|Title||The disc-jet connection in 6 new gamma-ray emitting narrow-line Seyfert 1s|
|Author||Mr Daniel Kynoch|
|Description||The detection of gamma-ray emission from narrow-line Seyfert 1 (NLS1) AGN confirms the presence of powerful relativistic jets in these sources. NLS1s have much lower black hole (BH) masses and higher accretion rates than the majority of blazars, therefore allowing investigations into how jets scale with the mass and accretion rate of the BH. Studies in the XMM band have shown that the tail of the accretion flow emission is present in the soft X-rays, whilst the jet dominates at higher energies. Thus, with X-ray and UV observations we can parameterise the accretion flow and simultaneously probe the non-thermal emission from the jet. We propose the first XMM observations of six newly-discovered gamma-ray NLS1s to explore the disc-jet connection and address issues of jet scaling and power.|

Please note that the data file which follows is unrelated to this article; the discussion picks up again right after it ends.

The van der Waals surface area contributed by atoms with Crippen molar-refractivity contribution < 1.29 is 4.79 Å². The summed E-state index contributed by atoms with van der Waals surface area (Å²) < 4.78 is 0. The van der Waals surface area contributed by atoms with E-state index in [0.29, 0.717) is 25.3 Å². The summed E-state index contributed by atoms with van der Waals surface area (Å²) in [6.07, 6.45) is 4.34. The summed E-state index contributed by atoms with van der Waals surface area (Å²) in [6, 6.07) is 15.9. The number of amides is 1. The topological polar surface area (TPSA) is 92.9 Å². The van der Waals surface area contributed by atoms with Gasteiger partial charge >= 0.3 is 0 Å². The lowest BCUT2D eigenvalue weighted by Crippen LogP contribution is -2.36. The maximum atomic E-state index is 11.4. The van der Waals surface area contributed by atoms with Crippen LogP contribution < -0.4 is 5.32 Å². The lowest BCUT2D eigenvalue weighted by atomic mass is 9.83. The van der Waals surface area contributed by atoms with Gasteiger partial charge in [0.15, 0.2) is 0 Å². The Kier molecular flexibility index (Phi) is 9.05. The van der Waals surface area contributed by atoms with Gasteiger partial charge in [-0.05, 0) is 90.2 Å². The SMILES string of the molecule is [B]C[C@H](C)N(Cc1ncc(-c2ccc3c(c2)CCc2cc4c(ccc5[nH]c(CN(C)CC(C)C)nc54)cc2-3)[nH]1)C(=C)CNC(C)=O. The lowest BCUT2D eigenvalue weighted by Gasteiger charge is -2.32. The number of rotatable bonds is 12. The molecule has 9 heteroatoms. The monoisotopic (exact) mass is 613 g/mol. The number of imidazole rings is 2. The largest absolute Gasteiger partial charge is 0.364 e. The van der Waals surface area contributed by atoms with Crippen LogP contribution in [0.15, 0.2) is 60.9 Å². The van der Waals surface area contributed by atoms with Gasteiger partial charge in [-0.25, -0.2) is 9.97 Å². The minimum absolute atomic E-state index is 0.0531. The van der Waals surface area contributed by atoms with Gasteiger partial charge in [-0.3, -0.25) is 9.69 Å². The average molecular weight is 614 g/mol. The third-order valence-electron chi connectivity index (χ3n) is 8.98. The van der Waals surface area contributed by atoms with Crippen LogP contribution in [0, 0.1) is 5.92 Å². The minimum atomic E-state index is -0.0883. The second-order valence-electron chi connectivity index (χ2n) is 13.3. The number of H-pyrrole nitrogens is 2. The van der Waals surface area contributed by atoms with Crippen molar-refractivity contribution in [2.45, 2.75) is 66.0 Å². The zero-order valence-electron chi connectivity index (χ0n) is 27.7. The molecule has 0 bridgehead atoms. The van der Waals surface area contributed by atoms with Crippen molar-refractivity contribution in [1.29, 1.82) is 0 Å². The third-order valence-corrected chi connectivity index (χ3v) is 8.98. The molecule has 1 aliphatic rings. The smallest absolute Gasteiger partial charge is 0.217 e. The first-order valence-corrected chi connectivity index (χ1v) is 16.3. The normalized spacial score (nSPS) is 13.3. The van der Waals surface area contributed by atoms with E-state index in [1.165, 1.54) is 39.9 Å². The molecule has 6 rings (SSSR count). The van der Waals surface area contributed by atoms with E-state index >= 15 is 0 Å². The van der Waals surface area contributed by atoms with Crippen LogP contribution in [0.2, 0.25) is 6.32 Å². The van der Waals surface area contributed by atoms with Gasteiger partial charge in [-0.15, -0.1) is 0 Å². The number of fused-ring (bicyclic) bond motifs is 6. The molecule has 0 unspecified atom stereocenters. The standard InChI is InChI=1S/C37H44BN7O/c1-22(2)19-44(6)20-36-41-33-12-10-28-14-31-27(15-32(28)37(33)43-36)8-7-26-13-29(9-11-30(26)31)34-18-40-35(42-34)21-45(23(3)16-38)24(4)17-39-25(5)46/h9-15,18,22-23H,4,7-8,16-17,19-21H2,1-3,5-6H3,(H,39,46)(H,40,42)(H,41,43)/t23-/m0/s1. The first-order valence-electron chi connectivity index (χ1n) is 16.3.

|Publication||No observations found associated with the current proposal|
|Instrument||EMOS1, EMOS2, EPN, OM, RGS1, RGS2|
|Mission Description||The European Space Agency's (ESA) X-ray Multi-Mirror Mission (XMM-Newton) was launched by an Ariane 504 on December 10th 1999. XMM-Newton is ESA's second cornerstone of the Horizon 2000 Science Programme. It carries 3 high throughput X-ray telescopes with an unprecedented effective area, and an optical monitor, the first flown on a X-ray observatory. The large collecting area and ability to make long uninterrupted exposures provide highly sensitive observations.
Since Earth's atmosphere blocks out all X-rays, only a telescope in space can detect and study celestial X-ray sources. The XMM-Newton mission is helping scientists to solve a number of cosmic mysteries, ranging from the enigmatic black holes to the origins of the Universe itself. Observing time on XMM-Newton is being made available to the scientific community, applying for observational periods on a competitive basis.
|Publisher And Registrant||European Space Agency|
|Credit Guidelines||European Space Agency, 2021-07-22T00:00:00Z, 084504, 18.02_20200221_1200. https://doi.org/10.57780/esa-vep07ps|